"coverage:combined": "yarn workspaces foreach -pvA run test --coverage --silent && mkdir -p .nyc_output"
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Ok, now that we have this directory created, we need to collect all the coverage-final.json files from each package into it, and change its name so they won’t overwrite each other.

My first go at this was naive - I thought I could do that, again, with yarn workspace foreach, but I gave up when I realized that there is no easy way to extract the package name in each run (yo, Yarn people, that’s a good feature right there ;)) in order to rename each file when copied. I know there is probably a way, but looking at the length of the script at hand I got a little sick…

The collectFiles script

The solution I chose was to introduce another script to my scripts package, called “collectFiles” and what this script does is collect files according to a glob pattern and copy them to a target directory.
Here how the script looks like:

const yargs = require('yargs/yargs');
const glob = require('glob');
const fs = require('fs');
const path = require('path');

const GREEN = '\x1b[32m%s\x1b[0m';

async function collectFiles({pattern, target}) {
   if (!pattern || !target) throw new Error('Missing either pattern or target params');

   console.log(GREEN, `Collecting files... into ${target}`);

   glob(pattern, {}, (err, files) => {
       if (err) throw err;
       files.forEach((file, index) => {
           fs.copyFileSync(file, path.resolve(target, `${index}-${path.basename(file)}`));
       });
   });

   console.log(GREEN, `Done.`);
}

const args = yargs(process.argv.slice(2)).argv;

collectFiles(args);
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I’m using the “glob” package here to make things easier for me - it searches the pattern, and then returns a list of files on which I can traverse and copy to the desired destination. As you can see this script gets 2 arguments - pattern and target.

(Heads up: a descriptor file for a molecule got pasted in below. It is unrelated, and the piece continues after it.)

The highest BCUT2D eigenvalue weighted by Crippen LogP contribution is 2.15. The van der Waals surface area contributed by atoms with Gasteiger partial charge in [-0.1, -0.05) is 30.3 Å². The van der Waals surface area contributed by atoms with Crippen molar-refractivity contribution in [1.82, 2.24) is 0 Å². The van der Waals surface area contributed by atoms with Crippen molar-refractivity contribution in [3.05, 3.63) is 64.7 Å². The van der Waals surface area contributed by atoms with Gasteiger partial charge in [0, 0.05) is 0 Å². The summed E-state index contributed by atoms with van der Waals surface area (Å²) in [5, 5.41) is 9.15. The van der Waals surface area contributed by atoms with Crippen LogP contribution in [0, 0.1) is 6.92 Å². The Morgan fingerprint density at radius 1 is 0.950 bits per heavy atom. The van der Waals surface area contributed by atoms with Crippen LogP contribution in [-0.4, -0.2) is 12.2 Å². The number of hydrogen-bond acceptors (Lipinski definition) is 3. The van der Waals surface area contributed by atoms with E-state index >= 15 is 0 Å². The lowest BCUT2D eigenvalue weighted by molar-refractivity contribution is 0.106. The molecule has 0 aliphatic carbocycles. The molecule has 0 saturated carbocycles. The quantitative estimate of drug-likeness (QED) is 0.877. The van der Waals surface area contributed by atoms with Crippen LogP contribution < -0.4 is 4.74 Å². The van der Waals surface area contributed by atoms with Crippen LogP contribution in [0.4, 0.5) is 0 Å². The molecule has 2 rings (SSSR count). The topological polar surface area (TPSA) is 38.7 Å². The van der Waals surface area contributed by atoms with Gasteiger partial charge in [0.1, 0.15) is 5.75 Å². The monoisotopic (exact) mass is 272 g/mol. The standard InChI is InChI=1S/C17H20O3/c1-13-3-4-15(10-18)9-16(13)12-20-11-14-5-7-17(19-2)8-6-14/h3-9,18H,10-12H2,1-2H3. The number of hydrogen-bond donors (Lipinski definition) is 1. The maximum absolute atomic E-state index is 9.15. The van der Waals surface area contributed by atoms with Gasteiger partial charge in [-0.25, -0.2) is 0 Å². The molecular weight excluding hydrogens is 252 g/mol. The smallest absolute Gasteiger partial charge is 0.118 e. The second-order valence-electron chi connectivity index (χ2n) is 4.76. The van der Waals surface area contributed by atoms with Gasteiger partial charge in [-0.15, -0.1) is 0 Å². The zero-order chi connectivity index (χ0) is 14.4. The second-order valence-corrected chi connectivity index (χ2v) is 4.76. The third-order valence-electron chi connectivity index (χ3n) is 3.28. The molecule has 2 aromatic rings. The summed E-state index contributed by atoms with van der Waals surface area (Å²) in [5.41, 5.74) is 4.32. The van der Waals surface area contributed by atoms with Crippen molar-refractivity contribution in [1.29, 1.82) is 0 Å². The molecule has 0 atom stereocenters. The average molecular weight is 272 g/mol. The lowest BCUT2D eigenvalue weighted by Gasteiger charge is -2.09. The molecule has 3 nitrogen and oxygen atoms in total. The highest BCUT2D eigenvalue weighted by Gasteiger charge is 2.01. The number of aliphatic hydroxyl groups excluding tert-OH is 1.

Since all these files have the same name I append the index as a prefix to the name just to make sure they do not overwrite each other in the target directory. The report generator does not mind.

Split for flexibility & readability

Nobody likes long script commands in their package.json, and I’m no different. I decided to split the big script into 3 new scripts:

coverage:all - this generates the reports for each workspace (package)
coverage:collect - this collects the coverage-final.json files into a single dir
coverage:combined - call the scripts above and generates the report in the end

"coverage:all": "yarn workspaces foreach -pvR run test --coverage --silent",
       "coverage:collect": "mkdir -p .nyc_output && pedalboard-scripts collectFiles --pattern='packages/**/coverage-final.json' --target='.nyc_output'",
       "coverage:combined": "yarn coverage:all && yarn coverage:collect && nyc report --reporter lcov"
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And… That’s it.

When I run the yarn coverage:combined script the reports get generated like they used to but now I don’t have to worry whether I forgot to include some nested workspace, and I have the power to change how the reports for each pack is generated with ease.

I hope you find this useful for you. As always if you have questions or other ideas how to make this better, please share them with the rest of us in the comments below :)

As mentioned, all the code can be found under my Pedalboard monorepo at Github.

Hey! If you liked what you've just read check out @mattibarzeev on Twitter 🍻

Photo by Raimond Klavins on Unsplash